May 17, 2011

hidden monkey - Crisp by R.W. Gray

Oh monkey, why do you hide from me?

Is it my breath?


Today's hidden monkey:

Crisp (NeWest Press, 2010)
by R.W. Gray

the hidden monkey plot: Well, these are short stories, so there is no plot per se (however, there is a perfect excuse to use the phrase per se). But to give you a taste of their contents: "Waves" is an exquisite glimpse into a one-night stand with a whale trainer; "Crisp" concerns two brothers whose father is burning eternally in a car fire while their mother swells to bursting inside their house; "Sunflowers" is a breathtakingly sweet tale of an old woman's infatuation with the new young priest of her church; "Wabi Sabi" maps out a wife's attempts to mold and whittle her fisherman husband into a more pleasing form.

why is this monkey hidden? Short stories are classically a harder sell for audiences, and unless a collection catches fire (or awards glory), they more often than not gather dust on the shelves. I really only became aware of Gray's collection after the two of us joined forces in a Writers' Circle event out here in Fredericton. Crisp may yet gather a larger audience, however, as its recent nomination for the Danuta Gleed Award certainly provides it with an extra oomph.

what does the shelf monkey think? I'm a big fan of magic realism, when done correctly, and Crisp has more than its fair share. Witness this small segment of "Wabi Sabi" after the husband has come home and destroyed his wife's pottery:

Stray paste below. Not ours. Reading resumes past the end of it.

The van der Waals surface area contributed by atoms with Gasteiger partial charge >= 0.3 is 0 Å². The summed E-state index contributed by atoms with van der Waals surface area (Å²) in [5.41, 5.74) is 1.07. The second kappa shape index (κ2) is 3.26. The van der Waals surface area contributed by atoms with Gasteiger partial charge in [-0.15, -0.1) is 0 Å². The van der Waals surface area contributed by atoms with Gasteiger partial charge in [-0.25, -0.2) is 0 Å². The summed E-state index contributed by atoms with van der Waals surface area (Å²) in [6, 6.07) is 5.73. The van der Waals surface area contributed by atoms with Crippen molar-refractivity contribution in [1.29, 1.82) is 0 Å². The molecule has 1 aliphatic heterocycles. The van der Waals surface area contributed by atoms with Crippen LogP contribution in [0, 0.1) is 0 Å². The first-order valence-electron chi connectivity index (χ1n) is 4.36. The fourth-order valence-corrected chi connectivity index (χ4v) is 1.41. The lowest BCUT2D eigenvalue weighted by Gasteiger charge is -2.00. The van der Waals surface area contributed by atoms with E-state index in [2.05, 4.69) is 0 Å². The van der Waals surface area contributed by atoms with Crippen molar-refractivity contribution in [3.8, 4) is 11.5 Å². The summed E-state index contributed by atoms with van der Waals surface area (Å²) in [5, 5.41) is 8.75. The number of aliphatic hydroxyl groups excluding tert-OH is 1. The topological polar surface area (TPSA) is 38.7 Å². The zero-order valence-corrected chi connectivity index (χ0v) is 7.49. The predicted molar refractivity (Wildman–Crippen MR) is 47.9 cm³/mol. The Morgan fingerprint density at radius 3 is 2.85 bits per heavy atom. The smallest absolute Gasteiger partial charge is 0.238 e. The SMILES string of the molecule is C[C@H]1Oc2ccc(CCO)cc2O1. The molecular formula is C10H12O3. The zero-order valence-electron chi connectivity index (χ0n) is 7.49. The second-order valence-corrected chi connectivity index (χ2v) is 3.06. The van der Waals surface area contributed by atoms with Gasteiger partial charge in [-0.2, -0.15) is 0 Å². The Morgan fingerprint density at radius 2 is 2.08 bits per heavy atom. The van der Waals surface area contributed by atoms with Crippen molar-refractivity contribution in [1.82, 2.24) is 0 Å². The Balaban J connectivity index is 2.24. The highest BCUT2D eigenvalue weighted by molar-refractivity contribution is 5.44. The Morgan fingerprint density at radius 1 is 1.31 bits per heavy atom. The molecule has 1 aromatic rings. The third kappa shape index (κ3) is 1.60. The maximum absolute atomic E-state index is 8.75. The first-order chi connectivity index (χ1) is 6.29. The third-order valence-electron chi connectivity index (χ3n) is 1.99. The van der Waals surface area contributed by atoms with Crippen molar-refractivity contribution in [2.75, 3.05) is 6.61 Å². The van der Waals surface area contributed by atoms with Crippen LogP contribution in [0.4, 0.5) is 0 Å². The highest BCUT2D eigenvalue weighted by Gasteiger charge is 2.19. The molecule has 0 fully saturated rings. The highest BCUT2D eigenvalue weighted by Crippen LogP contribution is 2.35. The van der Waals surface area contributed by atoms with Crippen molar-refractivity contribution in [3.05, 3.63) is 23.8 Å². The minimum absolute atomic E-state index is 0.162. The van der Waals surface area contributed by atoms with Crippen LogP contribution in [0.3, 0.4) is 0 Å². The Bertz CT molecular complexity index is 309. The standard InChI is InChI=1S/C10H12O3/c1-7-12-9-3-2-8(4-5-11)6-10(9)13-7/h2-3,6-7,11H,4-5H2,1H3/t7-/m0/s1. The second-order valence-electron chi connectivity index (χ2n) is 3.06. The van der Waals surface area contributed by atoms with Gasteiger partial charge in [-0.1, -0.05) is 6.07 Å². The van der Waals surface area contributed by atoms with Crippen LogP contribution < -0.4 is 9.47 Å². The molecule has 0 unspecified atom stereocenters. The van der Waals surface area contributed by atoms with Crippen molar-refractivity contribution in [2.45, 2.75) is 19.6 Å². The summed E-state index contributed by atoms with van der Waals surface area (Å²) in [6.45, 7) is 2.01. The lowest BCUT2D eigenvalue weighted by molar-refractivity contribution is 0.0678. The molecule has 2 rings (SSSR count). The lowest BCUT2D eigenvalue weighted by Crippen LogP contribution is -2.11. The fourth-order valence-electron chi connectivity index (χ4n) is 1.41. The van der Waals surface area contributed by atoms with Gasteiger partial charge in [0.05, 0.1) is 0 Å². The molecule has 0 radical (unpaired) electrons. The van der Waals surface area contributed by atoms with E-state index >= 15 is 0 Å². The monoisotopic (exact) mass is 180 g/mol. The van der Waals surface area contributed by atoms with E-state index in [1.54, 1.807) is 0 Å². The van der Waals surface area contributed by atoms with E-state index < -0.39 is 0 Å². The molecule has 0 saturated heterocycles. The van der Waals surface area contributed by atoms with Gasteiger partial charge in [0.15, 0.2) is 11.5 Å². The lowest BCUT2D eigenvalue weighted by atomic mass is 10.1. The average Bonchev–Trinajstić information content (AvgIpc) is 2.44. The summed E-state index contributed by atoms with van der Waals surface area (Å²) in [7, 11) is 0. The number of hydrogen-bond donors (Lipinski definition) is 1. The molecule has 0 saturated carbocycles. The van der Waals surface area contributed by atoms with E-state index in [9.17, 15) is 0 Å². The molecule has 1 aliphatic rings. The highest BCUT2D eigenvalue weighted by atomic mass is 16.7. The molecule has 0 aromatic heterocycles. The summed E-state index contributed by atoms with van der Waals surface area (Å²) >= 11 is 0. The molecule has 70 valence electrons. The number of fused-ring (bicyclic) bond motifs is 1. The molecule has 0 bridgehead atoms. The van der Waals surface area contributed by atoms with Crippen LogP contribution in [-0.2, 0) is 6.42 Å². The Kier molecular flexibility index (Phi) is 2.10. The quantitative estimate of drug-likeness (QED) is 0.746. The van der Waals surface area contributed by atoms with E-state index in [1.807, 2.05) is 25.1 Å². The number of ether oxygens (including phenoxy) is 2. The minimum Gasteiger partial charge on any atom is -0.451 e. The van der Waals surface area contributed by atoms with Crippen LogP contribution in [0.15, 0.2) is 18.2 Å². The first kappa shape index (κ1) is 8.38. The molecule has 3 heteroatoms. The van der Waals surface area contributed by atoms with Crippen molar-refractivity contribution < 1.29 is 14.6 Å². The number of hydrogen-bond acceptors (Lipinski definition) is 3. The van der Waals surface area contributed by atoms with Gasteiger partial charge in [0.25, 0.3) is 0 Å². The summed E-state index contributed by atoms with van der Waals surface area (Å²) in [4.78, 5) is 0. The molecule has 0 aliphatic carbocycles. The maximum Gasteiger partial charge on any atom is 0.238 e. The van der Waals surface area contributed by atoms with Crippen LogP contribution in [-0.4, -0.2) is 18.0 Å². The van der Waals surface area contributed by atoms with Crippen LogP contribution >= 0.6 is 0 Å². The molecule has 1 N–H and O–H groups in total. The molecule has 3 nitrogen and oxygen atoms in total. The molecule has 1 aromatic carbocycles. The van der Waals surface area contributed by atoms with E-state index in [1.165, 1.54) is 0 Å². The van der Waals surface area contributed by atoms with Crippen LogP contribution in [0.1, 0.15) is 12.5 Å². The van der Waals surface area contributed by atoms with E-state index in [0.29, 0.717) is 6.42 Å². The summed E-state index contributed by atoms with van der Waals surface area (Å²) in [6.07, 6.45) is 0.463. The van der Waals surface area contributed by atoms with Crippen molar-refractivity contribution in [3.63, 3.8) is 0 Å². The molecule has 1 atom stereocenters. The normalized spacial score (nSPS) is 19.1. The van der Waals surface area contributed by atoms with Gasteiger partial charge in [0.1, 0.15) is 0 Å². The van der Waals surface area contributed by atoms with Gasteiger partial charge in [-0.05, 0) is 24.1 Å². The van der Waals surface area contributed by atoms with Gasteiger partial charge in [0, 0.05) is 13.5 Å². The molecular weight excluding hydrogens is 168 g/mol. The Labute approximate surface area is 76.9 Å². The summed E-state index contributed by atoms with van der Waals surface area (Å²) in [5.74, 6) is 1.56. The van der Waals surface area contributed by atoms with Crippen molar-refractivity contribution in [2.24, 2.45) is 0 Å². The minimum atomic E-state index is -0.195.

In the crisp morning air, she reached out with her two hands and placed them around his ridged and bent-to-purpose neck. She began again, kind, the way she was with flawed clay. Smaller clumps of him fell to the porch as she worked out the impurities, the air bubbles.
In the morning she awoke to peaches in the air, and found him in the kitchen making impressionistic waffles, a wounded apology on his lips. He was smaller now, shorter than her, and several kinds of sorry.
That's the kind of imagination I love, the ability to combine the fantastic with the humdrum ordinariness of life. In Crisp, no one questions how it is a woman can continually whittle a man into something new, how a fire can never be extinguished, why a trailer should suddenly up and slowly (oh so slowly) roll to the ocean and no one thinks to stop it. Beyond this, Crisp is a revelatory collection, delicate in execution and brutal in impact. Gray has a light touch, almost invisible, and his stories dance across the page even as they leave indelible impressions in the mind. Like the best short story writers, Gray understands the importance of being concise, of never wasting a word. His characters are all yearning for something, something beyond their control; love, or stability, or silence, or sanity.

hidden monkey verdict: this monkey shouldn't stay hidden. come out, little monkey, don't be scared

1 comment:

Wanda said...

Hmmm, pottery ... wonder where I can sign up for classes?

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